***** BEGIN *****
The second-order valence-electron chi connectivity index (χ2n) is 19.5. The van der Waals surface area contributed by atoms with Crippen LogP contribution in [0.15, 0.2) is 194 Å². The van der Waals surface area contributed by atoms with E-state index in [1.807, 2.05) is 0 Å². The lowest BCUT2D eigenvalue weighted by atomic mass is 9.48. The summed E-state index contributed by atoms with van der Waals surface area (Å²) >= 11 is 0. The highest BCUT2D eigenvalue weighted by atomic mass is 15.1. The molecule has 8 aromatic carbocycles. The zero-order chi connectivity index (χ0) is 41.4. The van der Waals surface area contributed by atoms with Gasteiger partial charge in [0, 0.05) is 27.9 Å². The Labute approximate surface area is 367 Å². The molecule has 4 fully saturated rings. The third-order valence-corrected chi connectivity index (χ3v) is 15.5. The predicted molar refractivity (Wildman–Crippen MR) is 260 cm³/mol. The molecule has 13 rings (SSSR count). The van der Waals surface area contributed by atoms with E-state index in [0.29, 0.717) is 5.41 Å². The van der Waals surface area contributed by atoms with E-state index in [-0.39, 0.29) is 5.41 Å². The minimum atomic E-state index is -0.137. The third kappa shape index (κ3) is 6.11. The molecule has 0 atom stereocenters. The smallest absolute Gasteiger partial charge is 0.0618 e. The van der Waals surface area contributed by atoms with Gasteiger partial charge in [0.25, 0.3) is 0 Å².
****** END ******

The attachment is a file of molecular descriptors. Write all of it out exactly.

The second-order valence-electron chi connectivity index (χ2n) is 19.5. The van der Waals surface area contributed by atoms with Crippen LogP contribution in [0.15, 0.2) is 194 Å². The van der Waals surface area contributed by atoms with E-state index in [1.807, 2.05) is 0 Å². The lowest BCUT2D eigenvalue weighted by atomic mass is 9.48. The summed E-state index contributed by atoms with van der Waals surface area (Å²) >= 11 is 0. The highest BCUT2D eigenvalue weighted by atomic mass is 15.1. The molecule has 8 aromatic carbocycles. The zero-order chi connectivity index (χ0) is 41.4. The van der Waals surface area contributed by atoms with Gasteiger partial charge in [0, 0.05) is 27.9 Å². The Labute approximate surface area is 367 Å². The molecule has 4 fully saturated rings. The third-order valence-corrected chi connectivity index (χ3v) is 15.5. The predicted molar refractivity (Wildman–Crippen MR) is 260 cm³/mol. The molecule has 13 rings (SSSR count). The van der Waals surface area contributed by atoms with E-state index in [0.29, 0.717) is 5.41 Å². The van der Waals surface area contributed by atoms with E-state index in [-0.39, 0.29) is 5.41 Å². The minimum atomic E-state index is -0.137. The third kappa shape index (κ3) is 6.11. The molecule has 0 atom stereocenters. The smallest absolute Gasteiger partial charge is 0.0618 e. The van der Waals surface area contributed by atoms with Gasteiger partial charge in [0.25, 0.3) is 0 Å².